Namibia: 'We Live Like Flies'

HOMELESS Namibians currently living at the Katutura Youth Complex are pleading for help after the tents they have been living in were destroyed.

One of these residents, Ukaningirua Muharukua, says the heavy rains of the past few weeks have wrecked their tents, which has an enormous impact on the way they are currently living.

"Our tents are leaking, so we sleep on soaked blankets. We try to cover the holes with plastic or canvas bags, but that is not always effective as the rain is very strong," Muharukua says.

MTC in April last year donated 120 tents to shelter 240 homeless Namibians at the Khomasdal Sport Stadium, and Katutura Youth Complex sport facilities.

Another resident, Kaujajua Tjijahura, says they are human and should be treated like other people.

"We live like flies, and are never noticed by the government," he says.

Tjijahura says they receive flour, tins of fish and cooking oil from the government, which is not sufficient to feed an entire family for three weeks.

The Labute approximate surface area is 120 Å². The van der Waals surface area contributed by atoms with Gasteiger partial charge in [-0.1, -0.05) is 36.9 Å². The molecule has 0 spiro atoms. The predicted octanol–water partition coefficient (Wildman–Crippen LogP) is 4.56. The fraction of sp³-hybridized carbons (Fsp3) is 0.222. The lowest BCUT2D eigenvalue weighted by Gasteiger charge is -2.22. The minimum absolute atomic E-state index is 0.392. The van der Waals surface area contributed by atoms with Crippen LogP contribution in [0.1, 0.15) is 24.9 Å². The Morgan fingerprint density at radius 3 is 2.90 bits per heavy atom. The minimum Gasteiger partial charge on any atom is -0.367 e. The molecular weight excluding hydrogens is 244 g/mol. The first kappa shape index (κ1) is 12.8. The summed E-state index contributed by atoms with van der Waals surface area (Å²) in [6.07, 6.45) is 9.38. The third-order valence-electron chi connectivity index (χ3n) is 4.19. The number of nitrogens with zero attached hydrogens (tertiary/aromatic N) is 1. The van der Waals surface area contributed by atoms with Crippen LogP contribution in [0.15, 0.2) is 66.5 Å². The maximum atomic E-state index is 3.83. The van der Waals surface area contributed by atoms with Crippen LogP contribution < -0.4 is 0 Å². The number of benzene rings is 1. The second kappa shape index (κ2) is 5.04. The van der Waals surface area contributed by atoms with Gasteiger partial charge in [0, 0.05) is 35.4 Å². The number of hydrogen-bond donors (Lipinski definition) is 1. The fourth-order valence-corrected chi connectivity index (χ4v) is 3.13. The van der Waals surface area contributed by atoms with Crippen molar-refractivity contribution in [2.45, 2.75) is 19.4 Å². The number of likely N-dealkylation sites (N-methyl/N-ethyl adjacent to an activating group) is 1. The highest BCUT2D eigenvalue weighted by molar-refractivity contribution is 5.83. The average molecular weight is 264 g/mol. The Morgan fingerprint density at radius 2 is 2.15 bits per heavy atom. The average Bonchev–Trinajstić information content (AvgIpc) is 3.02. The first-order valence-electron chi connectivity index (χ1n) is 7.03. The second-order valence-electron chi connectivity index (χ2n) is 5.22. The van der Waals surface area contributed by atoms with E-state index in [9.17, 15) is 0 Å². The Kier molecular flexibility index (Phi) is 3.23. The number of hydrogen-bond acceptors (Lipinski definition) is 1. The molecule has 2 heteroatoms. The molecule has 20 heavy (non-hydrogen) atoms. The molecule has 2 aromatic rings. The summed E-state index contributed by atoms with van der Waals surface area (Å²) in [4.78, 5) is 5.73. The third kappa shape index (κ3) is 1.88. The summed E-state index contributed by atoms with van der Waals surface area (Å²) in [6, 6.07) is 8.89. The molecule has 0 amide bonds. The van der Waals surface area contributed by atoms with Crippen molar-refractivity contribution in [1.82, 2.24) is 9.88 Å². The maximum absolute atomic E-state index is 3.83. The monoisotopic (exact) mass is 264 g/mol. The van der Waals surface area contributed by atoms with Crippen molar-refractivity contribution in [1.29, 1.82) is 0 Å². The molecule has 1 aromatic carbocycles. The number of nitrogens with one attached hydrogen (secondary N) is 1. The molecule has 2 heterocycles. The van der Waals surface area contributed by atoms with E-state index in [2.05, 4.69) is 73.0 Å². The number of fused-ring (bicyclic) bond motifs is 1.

"They say One Namibia, One Nation, but we feel neglected by the government. We have to bring our problems to light through the media, and even the tents and blankets we have are all thanks to MTC," he says.

The residents say they don't always receive maize meal, and what they receive they use for fat cakes, which do not constitute a proper meal.

Zatutua Hepute (66) says he feels imprisoned and is pleading with good Samaritans to donate blankets to them.

"Every morning we wake up and dry our clothes and blankets, but sometimes when it rains all day we have no choice but to sleep on wet blankets.

"We thank the Lord that our children rarely fall sick, no corona or a cold, but I am sure if there is no help, this situation will worsen," Hepute says.

Tjongora Muharukua, who also lives at the youth complex, says they would appreciate anything they get - be it new tents, food or clothes.

He says they normally cook outside, but the rains have made this impossible, which means they haven't cooked for seven days in a row.

"We try to beg for money to buy bread for dinner. We are not specific about the kind of help we need, because the truth is we suffer in all departments. So, whatever we get we will appreciate so much," he says.

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